One thing I would add is eliminating Virginia’s prohibition on collective bargaining for public workers. The public sector has long offered better job security and benefits than comparable jobs in the private sector; it is particularly important in promoting racial equity because it has been an important source of employment for African Americans. But because of Virginia’s onerous anti-labor laws, Virginia’s public teachers can’t, for instance, go out on strike – an important tool that has helped teachers earn better wages, benefits and conditions for their students in other states.

As Jilani has said, Northam has apologised – now far more useful than demanding resignation would be to see that apology shaped into actual policy approaches that will benefit the people he was elected to represent. In other words, outrage has its place, but it’s essentially lacking in utility, almost trivialising of issues, unless it has outcomes that feed into genuine change. Otherwise, what is the point?

The Brexit Omnibus Bill… February 26, 2019

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The debate begins today and is likely to continue for quite some time, with the Dáil sitting for the next three nights in order to facilitate its passage. It will be educative to see the positions adopted by a range of parties – from Fianna Fáil onwards in these debates. But more importantly it will give a sense of the problems and challenges facing the state and the island in the face of the confusion and chaos in London.

Dublin and the North? February 26, 2019

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Hmmm… not sure about this column from Newton Emerson where he argues a number of contradictory positions, starting from the fact that titan of Irish politics Mark Daly, FF Senator, has issued a report…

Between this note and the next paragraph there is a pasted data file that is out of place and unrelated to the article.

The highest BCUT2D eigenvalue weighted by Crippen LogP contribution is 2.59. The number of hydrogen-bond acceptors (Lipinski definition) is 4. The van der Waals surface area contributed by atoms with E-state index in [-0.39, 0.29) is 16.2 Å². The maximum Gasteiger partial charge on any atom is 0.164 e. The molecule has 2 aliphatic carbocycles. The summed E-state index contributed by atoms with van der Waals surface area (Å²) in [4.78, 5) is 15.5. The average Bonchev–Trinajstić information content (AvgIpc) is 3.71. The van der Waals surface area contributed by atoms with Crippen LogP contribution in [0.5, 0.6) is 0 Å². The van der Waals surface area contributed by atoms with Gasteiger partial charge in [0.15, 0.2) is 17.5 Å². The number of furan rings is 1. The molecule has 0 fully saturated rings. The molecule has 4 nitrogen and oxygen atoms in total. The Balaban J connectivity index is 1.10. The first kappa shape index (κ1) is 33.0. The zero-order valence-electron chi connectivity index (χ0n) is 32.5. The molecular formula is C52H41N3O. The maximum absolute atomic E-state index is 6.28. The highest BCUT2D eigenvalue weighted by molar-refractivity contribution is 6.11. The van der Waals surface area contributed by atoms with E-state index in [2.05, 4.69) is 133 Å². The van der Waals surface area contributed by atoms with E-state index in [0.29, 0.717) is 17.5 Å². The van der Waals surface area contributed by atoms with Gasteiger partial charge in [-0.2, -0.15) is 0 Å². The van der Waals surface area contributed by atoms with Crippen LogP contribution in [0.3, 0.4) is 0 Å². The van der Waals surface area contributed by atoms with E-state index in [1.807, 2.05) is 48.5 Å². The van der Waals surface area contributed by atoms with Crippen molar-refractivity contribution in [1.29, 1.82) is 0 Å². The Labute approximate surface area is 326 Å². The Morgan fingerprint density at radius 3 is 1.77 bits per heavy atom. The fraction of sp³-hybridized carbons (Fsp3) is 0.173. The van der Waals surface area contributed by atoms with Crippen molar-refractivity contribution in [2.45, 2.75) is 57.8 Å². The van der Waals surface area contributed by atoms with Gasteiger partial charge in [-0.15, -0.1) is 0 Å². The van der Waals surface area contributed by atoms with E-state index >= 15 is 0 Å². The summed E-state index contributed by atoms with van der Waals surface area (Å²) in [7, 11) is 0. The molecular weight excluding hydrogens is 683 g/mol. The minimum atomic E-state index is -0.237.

Now the Senator has produced another report, again grandly titled “research”, claiming a hard Border and a “rushed border poll” are both equally certain to provoke violence and the only way to avoid this is to develop a shared Northern Ireland identity and society through, first and foremost, integrated education.
Taken together, Daly’s efforts constitute a near parody of Northern nationalism’s cynicism about Southern commitment to unification: namely, that a united Ireland is a great idea as long as it costs nothing and Northerners sort out all their differences before anyone even thinks of holding a vote on it.

And:

Senator Daly is not alone in making this painfully apparent. Statements on Brexit and a border poll from the Taoiseach, the Tánaiste and the leadership of Fianna Fáil have all conveyed exactly the same message in only slightly less gauche terms. It is a Free State prayer of St Augustine: Lord make me whole, but not yet.

To Emerson all this, particularly the latter regarding the Taoiseach, is evidence of… well, what? That…